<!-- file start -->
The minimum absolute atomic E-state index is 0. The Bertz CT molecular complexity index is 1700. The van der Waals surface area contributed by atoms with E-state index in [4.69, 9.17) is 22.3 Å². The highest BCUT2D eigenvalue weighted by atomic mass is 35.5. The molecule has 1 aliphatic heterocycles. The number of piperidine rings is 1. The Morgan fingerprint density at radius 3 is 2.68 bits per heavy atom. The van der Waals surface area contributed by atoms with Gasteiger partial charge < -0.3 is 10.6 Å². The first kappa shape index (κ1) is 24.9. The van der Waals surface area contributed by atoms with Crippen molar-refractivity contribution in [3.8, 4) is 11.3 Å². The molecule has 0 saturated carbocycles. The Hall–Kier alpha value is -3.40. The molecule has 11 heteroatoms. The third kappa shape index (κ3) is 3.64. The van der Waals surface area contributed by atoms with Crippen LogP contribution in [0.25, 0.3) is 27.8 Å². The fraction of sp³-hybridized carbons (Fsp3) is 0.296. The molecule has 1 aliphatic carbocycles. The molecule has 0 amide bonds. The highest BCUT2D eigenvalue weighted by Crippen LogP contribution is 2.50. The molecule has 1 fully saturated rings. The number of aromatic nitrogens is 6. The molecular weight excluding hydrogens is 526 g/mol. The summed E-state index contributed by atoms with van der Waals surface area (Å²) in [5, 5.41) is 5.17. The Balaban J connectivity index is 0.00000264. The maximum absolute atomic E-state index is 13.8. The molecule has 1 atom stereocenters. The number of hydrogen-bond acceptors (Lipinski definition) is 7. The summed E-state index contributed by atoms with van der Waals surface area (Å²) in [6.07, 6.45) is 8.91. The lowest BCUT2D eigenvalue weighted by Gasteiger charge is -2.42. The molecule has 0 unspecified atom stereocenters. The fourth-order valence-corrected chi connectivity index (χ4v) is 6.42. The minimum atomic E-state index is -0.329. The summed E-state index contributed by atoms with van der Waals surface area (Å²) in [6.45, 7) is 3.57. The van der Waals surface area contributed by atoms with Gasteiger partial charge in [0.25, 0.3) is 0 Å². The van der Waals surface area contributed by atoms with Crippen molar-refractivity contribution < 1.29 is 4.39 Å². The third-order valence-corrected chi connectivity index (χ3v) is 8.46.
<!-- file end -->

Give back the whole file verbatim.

The minimum absolute atomic E-state index is 0. The Bertz CT molecular complexity index is 1700. The van der Waals surface area contributed by atoms with E-state index in [4.69, 9.17) is 22.3 Å². The highest BCUT2D eigenvalue weighted by atomic mass is 35.5. The molecule has 1 aliphatic heterocycles. The number of piperidine rings is 1. The Morgan fingerprint density at radius 3 is 2.68 bits per heavy atom. The van der Waals surface area contributed by atoms with Gasteiger partial charge < -0.3 is 10.6 Å². The first kappa shape index (κ1) is 24.9. The van der Waals surface area contributed by atoms with Crippen molar-refractivity contribution in [3.8, 4) is 11.3 Å². The molecule has 0 saturated carbocycles. The Hall–Kier alpha value is -3.40. The molecule has 11 heteroatoms. The third kappa shape index (κ3) is 3.64. The van der Waals surface area contributed by atoms with Crippen LogP contribution in [0.25, 0.3) is 27.8 Å². The fraction of sp³-hybridized carbons (Fsp3) is 0.296. The molecule has 1 aliphatic carbocycles. The molecule has 0 amide bonds. The highest BCUT2D eigenvalue weighted by Crippen LogP contribution is 2.50. The molecule has 1 fully saturated rings. The number of aromatic nitrogens is 6. The molecular weight excluding hydrogens is 526 g/mol. The summed E-state index contributed by atoms with van der Waals surface area (Å²) in [5, 5.41) is 5.17. The Balaban J connectivity index is 0.00000264. The maximum absolute atomic E-state index is 13.8. The molecule has 1 atom stereocenters. The number of hydrogen-bond acceptors (Lipinski definition) is 7. The summed E-state index contributed by atoms with van der Waals surface area (Å²) in [6.07, 6.45) is 8.91. The lowest BCUT2D eigenvalue weighted by Gasteiger charge is -2.42. The molecule has 0 unspecified atom stereocenters. The fourth-order valence-corrected chi connectivity index (χ4v) is 6.42. The minimum atomic E-state index is -0.329. The summed E-state index contributed by atoms with van der Waals surface area (Å²) in [6.45, 7) is 3.57. The van der Waals surface area contributed by atoms with Gasteiger partial charge in [0.25, 0.3) is 0 Å². The van der Waals surface area contributed by atoms with Crippen molar-refractivity contribution < 1.29 is 4.39 Å². The third-order valence-corrected chi connectivity index (χ3v) is 8.46.